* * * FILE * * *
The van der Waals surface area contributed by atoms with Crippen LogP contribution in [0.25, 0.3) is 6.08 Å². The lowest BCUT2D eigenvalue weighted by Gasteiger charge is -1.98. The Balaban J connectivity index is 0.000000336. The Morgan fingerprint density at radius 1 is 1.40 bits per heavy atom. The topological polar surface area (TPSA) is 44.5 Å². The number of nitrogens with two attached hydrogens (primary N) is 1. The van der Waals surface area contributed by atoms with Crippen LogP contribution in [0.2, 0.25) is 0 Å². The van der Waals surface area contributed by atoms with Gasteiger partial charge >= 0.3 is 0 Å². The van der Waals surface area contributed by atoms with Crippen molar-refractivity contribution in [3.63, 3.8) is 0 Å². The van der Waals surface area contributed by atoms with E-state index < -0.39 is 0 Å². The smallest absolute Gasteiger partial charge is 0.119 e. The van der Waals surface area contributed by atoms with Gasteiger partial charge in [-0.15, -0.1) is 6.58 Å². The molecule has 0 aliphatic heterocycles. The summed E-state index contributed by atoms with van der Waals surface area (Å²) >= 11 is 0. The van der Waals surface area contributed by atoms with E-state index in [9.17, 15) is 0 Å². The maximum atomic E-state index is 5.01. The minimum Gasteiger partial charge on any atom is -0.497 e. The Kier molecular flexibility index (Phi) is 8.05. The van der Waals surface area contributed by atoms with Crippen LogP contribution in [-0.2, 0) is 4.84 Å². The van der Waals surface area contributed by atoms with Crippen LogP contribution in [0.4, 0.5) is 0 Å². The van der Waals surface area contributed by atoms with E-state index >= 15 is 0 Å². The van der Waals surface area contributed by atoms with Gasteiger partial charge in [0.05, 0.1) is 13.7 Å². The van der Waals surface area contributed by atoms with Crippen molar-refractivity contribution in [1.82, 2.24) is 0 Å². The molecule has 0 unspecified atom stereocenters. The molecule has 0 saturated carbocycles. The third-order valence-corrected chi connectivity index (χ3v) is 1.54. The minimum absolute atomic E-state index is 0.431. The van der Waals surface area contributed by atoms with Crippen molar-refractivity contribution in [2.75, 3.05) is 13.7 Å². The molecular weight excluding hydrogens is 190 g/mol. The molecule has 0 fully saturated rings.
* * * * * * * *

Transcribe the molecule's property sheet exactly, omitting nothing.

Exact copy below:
The van der Waals surface area contributed by atoms with Crippen LogP contribution in [0.25, 0.3) is 6.08 Å². The lowest BCUT2D eigenvalue weighted by Gasteiger charge is -1.98. The Balaban J connectivity index is 0.000000336. The Morgan fingerprint density at radius 1 is 1.40 bits per heavy atom. The topological polar surface area (TPSA) is 44.5 Å². The number of nitrogens with two attached hydrogens (primary N) is 1. The van der Waals surface area contributed by atoms with Crippen LogP contribution in [0.2, 0.25) is 0 Å². The van der Waals surface area contributed by atoms with Gasteiger partial charge >= 0.3 is 0 Å². The van der Waals surface area contributed by atoms with Crippen molar-refractivity contribution in [3.63, 3.8) is 0 Å². The van der Waals surface area contributed by atoms with E-state index < -0.39 is 0 Å². The smallest absolute Gasteiger partial charge is 0.119 e. The van der Waals surface area contributed by atoms with Gasteiger partial charge in [-0.15, -0.1) is 6.58 Å². The molecule has 0 aliphatic heterocycles. The summed E-state index contributed by atoms with van der Waals surface area (Å²) >= 11 is 0. The van der Waals surface area contributed by atoms with E-state index in [9.17, 15) is 0 Å². The maximum atomic E-state index is 5.01. The minimum Gasteiger partial charge on any atom is -0.497 e. The Kier molecular flexibility index (Phi) is 8.05. The van der Waals surface area contributed by atoms with Crippen LogP contribution in [-0.2, 0) is 4.84 Å². The van der Waals surface area contributed by atoms with Crippen LogP contribution in [0.4, 0.5) is 0 Å². The van der Waals surface area contributed by atoms with E-state index >= 15 is 0 Å². The van der Waals surface area contributed by atoms with Gasteiger partial charge in [0.05, 0.1) is 13.7 Å². The van der Waals surface area contributed by atoms with Crippen molar-refractivity contribution in [1.82, 2.24) is 0 Å². The molecule has 0 unspecified atom stereocenters. The molecule has 0 saturated carbocycles. The third-order valence-corrected chi connectivity index (χ3v) is 1.54. The minimum absolute atomic E-state index is 0.431. The van der Waals surface area contributed by atoms with Crippen molar-refractivity contribution in [2.75, 3.05) is 13.7 Å². The molecular weight excluding hydrogens is 190 g/mol. The molecule has 0 fully saturated rings.